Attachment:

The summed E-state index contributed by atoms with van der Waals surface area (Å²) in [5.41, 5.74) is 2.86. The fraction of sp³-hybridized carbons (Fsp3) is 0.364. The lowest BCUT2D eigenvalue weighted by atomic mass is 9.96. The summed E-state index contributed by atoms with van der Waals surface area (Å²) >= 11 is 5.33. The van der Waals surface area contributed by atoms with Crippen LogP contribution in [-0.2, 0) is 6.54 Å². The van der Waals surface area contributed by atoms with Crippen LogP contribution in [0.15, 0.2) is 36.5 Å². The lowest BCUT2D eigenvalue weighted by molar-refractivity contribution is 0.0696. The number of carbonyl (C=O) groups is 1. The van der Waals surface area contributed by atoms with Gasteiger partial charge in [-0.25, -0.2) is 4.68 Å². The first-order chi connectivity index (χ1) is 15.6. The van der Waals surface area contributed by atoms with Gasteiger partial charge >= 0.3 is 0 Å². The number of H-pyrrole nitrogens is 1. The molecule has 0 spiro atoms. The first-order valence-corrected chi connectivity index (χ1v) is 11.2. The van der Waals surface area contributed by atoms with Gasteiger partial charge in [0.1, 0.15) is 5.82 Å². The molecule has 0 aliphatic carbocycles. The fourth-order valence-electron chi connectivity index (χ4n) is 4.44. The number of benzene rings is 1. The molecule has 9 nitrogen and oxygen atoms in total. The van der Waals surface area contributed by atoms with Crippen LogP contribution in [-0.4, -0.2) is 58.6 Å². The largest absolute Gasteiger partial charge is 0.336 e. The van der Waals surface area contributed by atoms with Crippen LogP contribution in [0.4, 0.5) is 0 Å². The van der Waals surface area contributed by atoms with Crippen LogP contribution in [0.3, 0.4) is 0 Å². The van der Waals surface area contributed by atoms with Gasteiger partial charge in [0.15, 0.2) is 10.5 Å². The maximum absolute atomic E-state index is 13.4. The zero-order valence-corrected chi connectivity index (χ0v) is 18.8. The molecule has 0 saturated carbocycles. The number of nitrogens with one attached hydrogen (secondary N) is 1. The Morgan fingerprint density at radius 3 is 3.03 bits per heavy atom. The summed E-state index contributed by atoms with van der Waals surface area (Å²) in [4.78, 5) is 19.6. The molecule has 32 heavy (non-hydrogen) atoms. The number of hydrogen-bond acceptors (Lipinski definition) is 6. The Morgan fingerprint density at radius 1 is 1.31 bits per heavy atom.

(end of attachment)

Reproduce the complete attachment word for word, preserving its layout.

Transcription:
The summed E-state index contributed by atoms with van der Waals surface area (Å²) in [5.41, 5.74) is 2.86. The fraction of sp³-hybridized carbons (Fsp3) is 0.364. The lowest BCUT2D eigenvalue weighted by atomic mass is 9.96. The summed E-state index contributed by atoms with van der Waals surface area (Å²) >= 11 is 5.33. The van der Waals surface area contributed by atoms with Crippen LogP contribution in [-0.2, 0) is 6.54 Å². The van der Waals surface area contributed by atoms with Crippen LogP contribution in [0.15, 0.2) is 36.5 Å². The lowest BCUT2D eigenvalue weighted by molar-refractivity contribution is 0.0696. The number of carbonyl (C=O) groups is 1. The van der Waals surface area contributed by atoms with Gasteiger partial charge in [-0.25, -0.2) is 4.68 Å². The first-order chi connectivity index (χ1) is 15.6. The van der Waals surface area contributed by atoms with Gasteiger partial charge >= 0.3 is 0 Å². The number of H-pyrrole nitrogens is 1. The molecule has 0 spiro atoms. The first-order valence-corrected chi connectivity index (χ1v) is 11.2. The van der Waals surface area contributed by atoms with Gasteiger partial charge in [0.1, 0.15) is 5.82 Å². The molecule has 0 aliphatic carbocycles. The fourth-order valence-electron chi connectivity index (χ4n) is 4.44. The number of benzene rings is 1. The molecule has 9 nitrogen and oxygen atoms in total. The van der Waals surface area contributed by atoms with Crippen LogP contribution in [-0.4, -0.2) is 58.6 Å². The largest absolute Gasteiger partial charge is 0.336 e. The van der Waals surface area contributed by atoms with Crippen LogP contribution in [0.4, 0.5) is 0 Å². The van der Waals surface area contributed by atoms with Crippen LogP contribution in [0.3, 0.4) is 0 Å². The van der Waals surface area contributed by atoms with Gasteiger partial charge in [0.15, 0.2) is 10.5 Å². The maximum absolute atomic E-state index is 13.4. The zero-order valence-corrected chi connectivity index (χ0v) is 18.8. The molecule has 0 saturated carbocycles. The number of nitrogens with one attached hydrogen (secondary N) is 1. The Morgan fingerprint density at radius 3 is 3.03 bits per heavy atom. The summed E-state index contributed by atoms with van der Waals surface area (Å²) in [4.78, 5) is 19.6. The molecule has 32 heavy (non-hydrogen) atoms. The number of hydrogen-bond acceptors (Lipinski definition) is 6. The Morgan fingerprint density at radius 1 is 1.31 bits per heavy atom.